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Senate Rejects Erectile Dysfunction Amendment

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    NEWSLETTERS

    If pregnant women should have to get an ultrasound before having an abortion in Virginia, Sen. Janet Howell (D-Fairfax Co.) thought it would only be fair that men should have to undergo additional medical procedures before getting a prescription for erectile dysfunction.

    The Virginia Senate, however, did not agree.

    The Senate voted 21-19 on Monday to reject Howell's amendment and gave preliminary approval for the original legislation requiring ultrasounds before abortions.

    Howell said her amendment would have brought some gender equity to the bill. The amendment called for men to undergo a digital rectal exam and a cardiac stress test before being prescribed erectile dysfunction medication.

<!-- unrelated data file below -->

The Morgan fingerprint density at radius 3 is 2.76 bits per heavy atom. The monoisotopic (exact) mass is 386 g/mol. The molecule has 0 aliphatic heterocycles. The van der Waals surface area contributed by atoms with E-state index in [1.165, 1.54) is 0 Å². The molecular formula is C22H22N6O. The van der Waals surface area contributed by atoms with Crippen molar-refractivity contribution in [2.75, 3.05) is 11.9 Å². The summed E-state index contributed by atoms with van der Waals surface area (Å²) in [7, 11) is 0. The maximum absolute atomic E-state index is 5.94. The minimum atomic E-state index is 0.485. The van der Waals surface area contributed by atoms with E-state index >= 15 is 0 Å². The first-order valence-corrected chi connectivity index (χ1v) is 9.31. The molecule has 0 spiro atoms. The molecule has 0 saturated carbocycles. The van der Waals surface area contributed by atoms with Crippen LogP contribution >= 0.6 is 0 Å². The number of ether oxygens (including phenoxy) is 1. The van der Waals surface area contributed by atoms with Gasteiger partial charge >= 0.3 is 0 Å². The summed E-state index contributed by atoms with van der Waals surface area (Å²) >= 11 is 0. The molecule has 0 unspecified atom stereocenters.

According to the Richmond Times-Dispatch:

    Howell told her colleagues on the Senate floor that she was proposing the amendment because Senate Bill 484 requires women "to have an unnecessary medical procedure, it's adding to the cost and and it's opening them up for emotional blackmail."

    According to the Roanoke Times, Howell said she saw an ad on TV for ED drugs that ran down a list of possible side effects. More from the Times:

    “So, I said, it’s only fair, that if we’re going to subject women to unnecessary procedures, and we’re going to subject doctors to having to do things that they don’t think is medically advisory, well, Mr. President, I think we should just have a little gender equity here,” Howell said, explaining her amendment.

    Sen. Jill Vogel (R-Fauquier Co.), who was a sponsor of the bill requiring an ultrasound, argued that erectile dysfunction and pregnancy clearly are not the same, according to the Associated Press.